Some of the best-known brands in the UK use a franchise model as their means of expansion, with great success. But it’s not just about the well-known catering giants; UK franchising today is extremely diverse, encompasses a multitude of business types and consumer markets and is well-established as a successful and highly-regarded growth model.
So if your business is proven, profitable, transferrable across different geographic areas and teachable to an outsider, you really should be considering franchising if you’re looking to expand.
Why? Here are some of the advantages of franchising:
More cost-effective growth
Your brand benefits from the capital investment and resources of others (your franchisees) so you require less capital than taking on more stores and more staff yourself. Fees are paid by franchisees to join the network (covering the cost of training them and establishing them in your systems) and then on an ongoing, monthly basis.
Once you have the right systems and infrastructure in place, your franchise can expand at a quick rate. If you invest the time, capital and work into getting your model right from the beginning, then the only limitations on your expansion rate are the ability to recruit, train and fully support your franchisees.
Better results per outlet
A network of owner-operators gives you a more robust business compared to simply installing managers. Franchisees are far more motivated and have a significant vested interest (financial, time and emotional) in the success of their business, and consequently your brand, which grows through a network of ambassadors with as much interest in you as making it the best it can be.
Some of the UK’s biggest brands have reported a 30% upturn in store revenue when a company-owned outlet is converted to a franchised one.
Economies of scale
A franchise network can quickly start to take advantage of bulk buying power, reducing your production costs for example and/or increasing your profit margins, and those of your franchisees.
A franchise network requires sufficient staff to support and oversee it, but far, far less than a similarly-sized company-owned operation would require to function. Franchisees take on all the responsibilities for individual outlet staff recruitment and training, accounts etc.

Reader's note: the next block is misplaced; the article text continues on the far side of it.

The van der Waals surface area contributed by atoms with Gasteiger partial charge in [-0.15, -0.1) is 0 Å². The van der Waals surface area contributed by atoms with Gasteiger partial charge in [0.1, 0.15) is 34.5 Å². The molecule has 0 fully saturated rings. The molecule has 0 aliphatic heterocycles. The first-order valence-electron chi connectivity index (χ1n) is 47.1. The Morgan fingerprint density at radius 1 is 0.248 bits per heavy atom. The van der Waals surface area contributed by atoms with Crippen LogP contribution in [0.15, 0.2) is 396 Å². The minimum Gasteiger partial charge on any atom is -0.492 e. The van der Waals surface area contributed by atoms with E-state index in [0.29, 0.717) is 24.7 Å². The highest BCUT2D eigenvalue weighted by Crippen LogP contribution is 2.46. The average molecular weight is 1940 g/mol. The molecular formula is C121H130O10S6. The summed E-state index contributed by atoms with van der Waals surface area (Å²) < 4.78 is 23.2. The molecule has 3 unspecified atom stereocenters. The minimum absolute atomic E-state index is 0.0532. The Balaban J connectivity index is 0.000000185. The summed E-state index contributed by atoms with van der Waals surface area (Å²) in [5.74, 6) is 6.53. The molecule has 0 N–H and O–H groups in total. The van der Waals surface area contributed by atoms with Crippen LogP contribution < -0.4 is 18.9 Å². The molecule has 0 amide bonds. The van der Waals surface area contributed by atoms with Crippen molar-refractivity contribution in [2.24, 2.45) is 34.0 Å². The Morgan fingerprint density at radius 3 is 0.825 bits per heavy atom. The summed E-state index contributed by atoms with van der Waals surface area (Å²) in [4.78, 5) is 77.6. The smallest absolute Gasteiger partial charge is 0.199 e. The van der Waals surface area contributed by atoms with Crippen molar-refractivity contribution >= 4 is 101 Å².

Strength in depth
Many franchisors, particularly when they are starting out, encourage franchisees to contribute ideas for the future success of the brand. You’re all working towards the same goals, and the synergy in the relationship can be incredibly powerful; sometimes the views and experiences of others coming into your network creates new routes to success. The Big Mac was invented by a franchisee, and that’s been fairly beneficial to McDonald’s...
In addition, franchisees being able to lean on each other for advice and as a sounding board leads to growth and more profit for all concerned. Being a business owner can be isolating at times and knowing there are others around to call on, as well as a head office support team, is reassuring. It’s no surprise that national franchise conferences are extremely well attended by most networks, and lead to a lot of knowledge-sharing across the business.
Sounds good? One important thing to remember: franchising is not a tool to fix a bad business; it is not there to provide injections of income from other people to underpin a failing elsewhere, which will only create a larger bad business.
It also requires significant financial investment and time at the outset to get the model set up correctly for future growth.
Franchising is a model used to replicate a successful and proven business, using the investment and skills of new individual business owners, who will be trained and supported to run the business under the agreement, conditions and format, as proven and agreed between both parties.
Get it right and you could have the next UK-wide success story – or even a global empire!